I've just finished reading 'Tamburlaine the Great' (parts one and two) by the Elizabethan playwright Christopher Marlowe. It was my first introduction to Marlowe and my initial impression was of how similar in structure and style it was to the plays of Shakespeare. I'm guessing this impression is more due to my ignorance of other writings of the period than anything else. At a distance of 400 years everything probably looks a bit Shakespeary to modern eyes.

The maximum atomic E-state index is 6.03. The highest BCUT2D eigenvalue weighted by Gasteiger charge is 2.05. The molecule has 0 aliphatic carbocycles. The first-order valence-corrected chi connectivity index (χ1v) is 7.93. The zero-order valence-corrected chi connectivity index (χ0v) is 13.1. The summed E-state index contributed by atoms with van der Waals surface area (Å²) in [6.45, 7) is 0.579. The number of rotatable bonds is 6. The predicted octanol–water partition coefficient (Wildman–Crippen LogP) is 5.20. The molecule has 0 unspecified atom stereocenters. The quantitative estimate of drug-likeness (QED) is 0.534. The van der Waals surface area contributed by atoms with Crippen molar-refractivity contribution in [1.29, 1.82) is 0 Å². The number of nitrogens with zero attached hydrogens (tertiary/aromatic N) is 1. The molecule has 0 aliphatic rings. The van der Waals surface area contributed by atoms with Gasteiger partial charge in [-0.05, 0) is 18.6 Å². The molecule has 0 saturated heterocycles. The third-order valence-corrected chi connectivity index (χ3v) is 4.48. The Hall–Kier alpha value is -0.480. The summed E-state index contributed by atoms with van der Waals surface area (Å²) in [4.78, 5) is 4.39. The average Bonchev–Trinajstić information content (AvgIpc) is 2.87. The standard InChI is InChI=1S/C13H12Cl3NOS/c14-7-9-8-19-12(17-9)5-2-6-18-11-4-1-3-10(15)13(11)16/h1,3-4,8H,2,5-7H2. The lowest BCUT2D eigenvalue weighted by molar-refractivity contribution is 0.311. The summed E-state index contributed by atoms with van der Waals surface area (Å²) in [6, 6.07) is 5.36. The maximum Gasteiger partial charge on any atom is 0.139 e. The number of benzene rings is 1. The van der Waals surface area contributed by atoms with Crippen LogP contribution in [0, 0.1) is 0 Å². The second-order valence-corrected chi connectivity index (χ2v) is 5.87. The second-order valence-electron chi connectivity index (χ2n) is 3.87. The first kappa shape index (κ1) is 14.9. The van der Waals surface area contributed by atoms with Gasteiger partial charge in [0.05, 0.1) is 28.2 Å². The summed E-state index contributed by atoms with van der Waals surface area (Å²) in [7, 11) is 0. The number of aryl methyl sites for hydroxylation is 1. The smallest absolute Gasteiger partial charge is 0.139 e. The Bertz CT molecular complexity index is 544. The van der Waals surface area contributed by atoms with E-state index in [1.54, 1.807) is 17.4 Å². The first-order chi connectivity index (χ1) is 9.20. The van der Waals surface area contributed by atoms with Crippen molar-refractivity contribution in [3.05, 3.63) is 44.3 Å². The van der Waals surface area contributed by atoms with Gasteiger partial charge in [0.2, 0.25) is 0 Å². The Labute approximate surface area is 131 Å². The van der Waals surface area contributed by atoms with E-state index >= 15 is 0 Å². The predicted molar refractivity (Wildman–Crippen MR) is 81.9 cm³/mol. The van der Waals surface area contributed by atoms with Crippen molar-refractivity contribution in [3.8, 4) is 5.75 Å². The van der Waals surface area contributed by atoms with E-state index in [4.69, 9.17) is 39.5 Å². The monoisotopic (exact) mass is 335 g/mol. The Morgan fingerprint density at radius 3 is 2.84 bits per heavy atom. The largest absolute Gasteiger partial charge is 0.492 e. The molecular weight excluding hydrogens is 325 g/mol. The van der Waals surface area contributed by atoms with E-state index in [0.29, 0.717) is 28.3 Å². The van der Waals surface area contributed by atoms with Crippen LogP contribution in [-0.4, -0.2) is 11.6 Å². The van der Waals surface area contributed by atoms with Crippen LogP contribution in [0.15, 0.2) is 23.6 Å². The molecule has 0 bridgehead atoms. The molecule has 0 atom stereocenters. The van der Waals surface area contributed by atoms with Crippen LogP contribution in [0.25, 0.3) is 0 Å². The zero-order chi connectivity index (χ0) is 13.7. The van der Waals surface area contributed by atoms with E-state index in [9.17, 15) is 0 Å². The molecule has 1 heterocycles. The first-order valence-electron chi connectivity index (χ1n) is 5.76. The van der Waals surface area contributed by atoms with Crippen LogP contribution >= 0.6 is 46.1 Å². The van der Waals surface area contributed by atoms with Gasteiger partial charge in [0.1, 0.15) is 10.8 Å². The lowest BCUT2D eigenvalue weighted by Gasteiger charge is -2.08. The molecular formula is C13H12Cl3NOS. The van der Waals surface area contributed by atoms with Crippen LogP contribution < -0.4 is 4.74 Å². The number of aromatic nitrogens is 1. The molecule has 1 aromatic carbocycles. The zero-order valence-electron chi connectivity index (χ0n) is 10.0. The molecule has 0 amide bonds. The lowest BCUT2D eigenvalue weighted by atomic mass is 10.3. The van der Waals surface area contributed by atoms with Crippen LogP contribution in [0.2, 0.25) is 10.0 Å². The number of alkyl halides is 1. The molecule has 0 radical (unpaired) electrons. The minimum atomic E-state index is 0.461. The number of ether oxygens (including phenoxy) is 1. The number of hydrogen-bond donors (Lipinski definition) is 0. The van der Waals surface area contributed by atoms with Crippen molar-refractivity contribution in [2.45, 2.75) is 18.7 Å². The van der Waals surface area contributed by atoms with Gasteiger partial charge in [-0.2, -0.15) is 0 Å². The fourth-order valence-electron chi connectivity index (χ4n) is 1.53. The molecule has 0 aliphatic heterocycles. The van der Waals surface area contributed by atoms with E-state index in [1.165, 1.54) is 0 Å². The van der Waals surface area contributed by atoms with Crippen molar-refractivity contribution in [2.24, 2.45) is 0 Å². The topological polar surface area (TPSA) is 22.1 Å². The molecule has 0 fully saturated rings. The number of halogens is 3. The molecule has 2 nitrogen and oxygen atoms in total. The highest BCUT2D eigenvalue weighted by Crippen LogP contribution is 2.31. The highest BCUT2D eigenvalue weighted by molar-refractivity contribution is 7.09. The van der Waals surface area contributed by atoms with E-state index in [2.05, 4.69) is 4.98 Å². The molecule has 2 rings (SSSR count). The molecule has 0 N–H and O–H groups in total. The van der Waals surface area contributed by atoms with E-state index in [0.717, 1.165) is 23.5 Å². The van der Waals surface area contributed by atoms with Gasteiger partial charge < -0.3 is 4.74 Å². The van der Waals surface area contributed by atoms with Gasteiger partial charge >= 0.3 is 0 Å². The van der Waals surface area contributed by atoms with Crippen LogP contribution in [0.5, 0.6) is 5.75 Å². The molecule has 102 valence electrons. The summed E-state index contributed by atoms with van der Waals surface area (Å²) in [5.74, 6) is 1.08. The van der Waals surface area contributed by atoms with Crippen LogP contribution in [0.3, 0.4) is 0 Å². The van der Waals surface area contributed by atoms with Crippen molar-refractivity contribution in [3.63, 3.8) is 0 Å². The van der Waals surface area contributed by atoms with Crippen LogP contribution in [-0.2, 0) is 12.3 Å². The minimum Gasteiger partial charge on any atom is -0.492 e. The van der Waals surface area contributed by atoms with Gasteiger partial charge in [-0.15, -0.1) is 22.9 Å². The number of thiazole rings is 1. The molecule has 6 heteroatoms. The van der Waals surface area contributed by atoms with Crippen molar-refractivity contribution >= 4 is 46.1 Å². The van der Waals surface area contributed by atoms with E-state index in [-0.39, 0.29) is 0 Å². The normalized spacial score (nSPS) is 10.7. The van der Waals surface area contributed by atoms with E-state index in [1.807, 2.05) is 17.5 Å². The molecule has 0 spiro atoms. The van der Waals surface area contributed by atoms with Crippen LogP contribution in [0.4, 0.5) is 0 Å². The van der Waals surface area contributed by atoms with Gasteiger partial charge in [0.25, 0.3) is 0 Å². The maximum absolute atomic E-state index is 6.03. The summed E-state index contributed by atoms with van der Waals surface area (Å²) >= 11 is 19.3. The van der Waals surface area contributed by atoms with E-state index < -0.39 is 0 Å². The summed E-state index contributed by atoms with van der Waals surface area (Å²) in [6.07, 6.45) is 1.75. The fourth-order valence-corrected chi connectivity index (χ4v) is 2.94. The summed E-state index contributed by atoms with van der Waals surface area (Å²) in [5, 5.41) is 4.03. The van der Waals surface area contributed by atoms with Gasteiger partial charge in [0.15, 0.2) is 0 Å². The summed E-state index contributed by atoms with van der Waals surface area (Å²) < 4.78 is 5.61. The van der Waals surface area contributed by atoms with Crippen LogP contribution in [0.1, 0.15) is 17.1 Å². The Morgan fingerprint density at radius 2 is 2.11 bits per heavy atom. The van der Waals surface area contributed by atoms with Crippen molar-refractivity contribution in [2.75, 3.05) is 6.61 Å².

Anyhow, I really enjoyed it and now look forward to reading 'The Jew of Malta'. The next Marlowe play I have lined up to read.
I should also mention that the similarity of 'Tamburlaine' to Shakespeare has moved me a little closer towards believing the 'Marlowe was Shakespeare' conspiracy theory. Then again, like I said above, it might just be that that was the general style at the time and I can't appreciate the subtle differences. This observation then in turn opens me up to the idea that Shakespeare could have been more than a single man. The plot thickens.